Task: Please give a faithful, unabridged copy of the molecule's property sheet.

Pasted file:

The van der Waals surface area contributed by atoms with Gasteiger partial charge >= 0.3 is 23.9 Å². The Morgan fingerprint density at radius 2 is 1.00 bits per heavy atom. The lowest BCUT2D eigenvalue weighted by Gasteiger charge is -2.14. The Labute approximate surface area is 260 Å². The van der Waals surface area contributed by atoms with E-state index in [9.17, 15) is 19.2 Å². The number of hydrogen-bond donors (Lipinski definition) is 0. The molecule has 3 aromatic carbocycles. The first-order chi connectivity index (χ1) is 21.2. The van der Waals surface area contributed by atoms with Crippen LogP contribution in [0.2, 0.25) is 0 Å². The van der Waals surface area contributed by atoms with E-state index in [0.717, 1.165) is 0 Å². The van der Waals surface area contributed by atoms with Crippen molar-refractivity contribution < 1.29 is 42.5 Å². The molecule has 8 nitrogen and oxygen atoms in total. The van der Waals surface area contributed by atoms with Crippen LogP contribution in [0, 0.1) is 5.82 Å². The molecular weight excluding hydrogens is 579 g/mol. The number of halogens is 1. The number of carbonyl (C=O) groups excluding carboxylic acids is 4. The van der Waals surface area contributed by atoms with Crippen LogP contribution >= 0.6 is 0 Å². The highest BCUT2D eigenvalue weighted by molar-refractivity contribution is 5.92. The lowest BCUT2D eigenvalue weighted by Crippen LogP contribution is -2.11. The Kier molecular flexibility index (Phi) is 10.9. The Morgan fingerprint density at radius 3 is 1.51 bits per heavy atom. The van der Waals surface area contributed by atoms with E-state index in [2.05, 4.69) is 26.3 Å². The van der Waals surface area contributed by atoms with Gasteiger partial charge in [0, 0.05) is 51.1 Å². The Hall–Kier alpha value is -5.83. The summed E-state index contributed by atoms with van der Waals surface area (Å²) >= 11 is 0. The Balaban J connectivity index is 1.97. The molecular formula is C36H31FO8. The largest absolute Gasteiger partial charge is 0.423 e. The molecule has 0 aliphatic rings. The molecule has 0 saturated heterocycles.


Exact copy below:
The van der Waals surface area contributed by atoms with Gasteiger partial charge >= 0.3 is 23.9 Å². The Morgan fingerprint density at radius 2 is 1.00 bits per heavy atom. The lowest BCUT2D eigenvalue weighted by Gasteiger charge is -2.14. The Labute approximate surface area is 260 Å². The van der Waals surface area contributed by atoms with E-state index in [9.17, 15) is 19.2 Å². The number of hydrogen-bond donors (Lipinski definition) is 0. The molecule has 3 aromatic carbocycles. The first-order chi connectivity index (χ1) is 21.2. The van der Waals surface area contributed by atoms with Crippen LogP contribution in [0.2, 0.25) is 0 Å². The van der Waals surface area contributed by atoms with E-state index in [0.717, 1.165) is 0 Å². The van der Waals surface area contributed by atoms with Crippen molar-refractivity contribution < 1.29 is 42.5 Å². The molecule has 8 nitrogen and oxygen atoms in total. The van der Waals surface area contributed by atoms with Crippen LogP contribution in [0, 0.1) is 5.82 Å². The molecular weight excluding hydrogens is 579 g/mol. The number of halogens is 1. The number of carbonyl (C=O) groups excluding carboxylic acids is 4. The van der Waals surface area contributed by atoms with Crippen LogP contribution >= 0.6 is 0 Å². The highest BCUT2D eigenvalue weighted by molar-refractivity contribution is 5.92. The lowest BCUT2D eigenvalue weighted by Crippen LogP contribution is -2.11. The Kier molecular flexibility index (Phi) is 10.9. The Morgan fingerprint density at radius 3 is 1.51 bits per heavy atom. The van der Waals surface area contributed by atoms with E-state index in [2.05, 4.69) is 26.3 Å². The van der Waals surface area contributed by atoms with Gasteiger partial charge in [0, 0.05) is 51.1 Å². The Hall–Kier alpha value is -5.83. The summed E-state index contributed by atoms with van der Waals surface area (Å²) >= 11 is 0. The Balaban J connectivity index is 1.97. The molecular formula is C36H31FO8. The largest absolute Gasteiger partial charge is 0.423 e. The molecule has 0 aliphatic rings. The molecule has 0 saturated heterocycles.